This guest blog post is by Nicole Ferguson, Morning Reporter, Fox 8 WGHP.
Over the weekend, I took my family on assignment with me. This trip to shoot Forever Family, a series focused on highlighting youth in foster care and finding them adoptive homes, landed us on the North Carolina coast. We arrived about an hour before the rest of the crew, and my husband’s first thought was to kill time — not in the mall or burger joint, but in the bookstore.
This is part of the reason we fell in love.
To my delight, without any coercion, our 16 month old daughter headed straight to the children’s section to flip through the likes of books highlighting her favorite dog, Clifford, the beautiful Disney princesses and the adventures of the Bernstein Bears. We buy her these books, and they were among our favorites as children. We take joy in reading to her every single day. She’s had that exposure since we learned she was in the womb.
We also find joy in reading to one another. Yes, a romantic night in our house could mean a special dinner by candlelight, or reading aloud by nightlight! During the 630 miles we drove this weekend, I read aloud a book I remember my mother reading when I was a child. I bought it simply because I remembered her reading it. My husband and I enjoyed this as much as our conversation with each other, or any music from our favorite jazz albums.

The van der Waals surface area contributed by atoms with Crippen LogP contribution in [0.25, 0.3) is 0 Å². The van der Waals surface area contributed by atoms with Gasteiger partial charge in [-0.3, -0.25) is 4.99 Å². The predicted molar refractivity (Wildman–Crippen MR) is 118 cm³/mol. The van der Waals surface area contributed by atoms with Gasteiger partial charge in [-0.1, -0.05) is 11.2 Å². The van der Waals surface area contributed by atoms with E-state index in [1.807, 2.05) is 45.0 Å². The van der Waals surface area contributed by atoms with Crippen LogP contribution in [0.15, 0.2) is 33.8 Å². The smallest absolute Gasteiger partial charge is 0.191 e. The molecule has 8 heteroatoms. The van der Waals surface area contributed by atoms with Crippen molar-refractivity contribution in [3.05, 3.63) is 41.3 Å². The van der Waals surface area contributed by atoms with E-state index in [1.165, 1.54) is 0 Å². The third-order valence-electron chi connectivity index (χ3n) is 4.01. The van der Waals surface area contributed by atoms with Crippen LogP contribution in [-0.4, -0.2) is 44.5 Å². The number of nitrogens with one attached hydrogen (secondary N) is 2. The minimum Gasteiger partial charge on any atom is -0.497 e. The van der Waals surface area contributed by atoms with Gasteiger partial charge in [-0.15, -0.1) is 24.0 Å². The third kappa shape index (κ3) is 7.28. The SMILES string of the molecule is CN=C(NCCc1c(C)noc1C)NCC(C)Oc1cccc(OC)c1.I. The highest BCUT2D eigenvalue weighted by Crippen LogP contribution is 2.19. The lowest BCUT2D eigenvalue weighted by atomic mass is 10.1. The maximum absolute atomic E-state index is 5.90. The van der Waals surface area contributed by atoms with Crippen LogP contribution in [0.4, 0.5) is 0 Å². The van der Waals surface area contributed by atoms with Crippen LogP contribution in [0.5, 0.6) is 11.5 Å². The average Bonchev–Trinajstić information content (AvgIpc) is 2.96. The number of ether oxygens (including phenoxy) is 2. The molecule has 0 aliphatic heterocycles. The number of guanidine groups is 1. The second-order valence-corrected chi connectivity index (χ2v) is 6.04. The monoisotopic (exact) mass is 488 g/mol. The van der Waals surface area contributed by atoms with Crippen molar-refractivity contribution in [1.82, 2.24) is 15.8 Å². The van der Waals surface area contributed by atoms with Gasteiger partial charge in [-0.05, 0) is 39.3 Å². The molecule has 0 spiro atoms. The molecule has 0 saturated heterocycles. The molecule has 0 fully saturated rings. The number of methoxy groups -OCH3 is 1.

I’m writing about my family’s love for reading to make an obvious point. Reading is just like anything else you may practice in your home. It’s contagious. Your children emulate you. It’s important.
In my line of work, not being well-read is one of the worst disservices one can commit. It immediately shows when you have no point of reference for current events, or when you lack the ability to escape “go-to” phrases in writing. Reading allows for more intelligent conversation in the most mundane of places. Best of all, reading can allow you to escape the most mundane of places!
In all seriousness, you want to talk jobs, or the lackthereof, and this economy? Try landing a smaller piece of the pie with no literacy skills . In 2007, The National Endowment for the Arts surveyed two-thirds of employers who ranked reading comprehension as “very important” for high school graduates. They also noted 38 percent of those employers believe most of those graduates are completely lacking in the basic skill. You can almost see the resumes headed for the trashcan. The same report links readers to being more likely to participate in volunteering, civic responsiblity, even exercising. It gets the juices juicing in your head!
Seems like the point is reading can serve as the nucleus to all things healthy living. I really didn’t need a survey to prove it. I can tell you who among my friends are non-readers. They are the friends who receive the least bit of my time, simply because there’s a gap in our common interests and conversation.
I salute Guilford County Schools in their 3 million books challenge. Even more deserving of the salute are the parents like mine, the parents my husband and I hope to be, who set the challenge in place by making reading a way of life.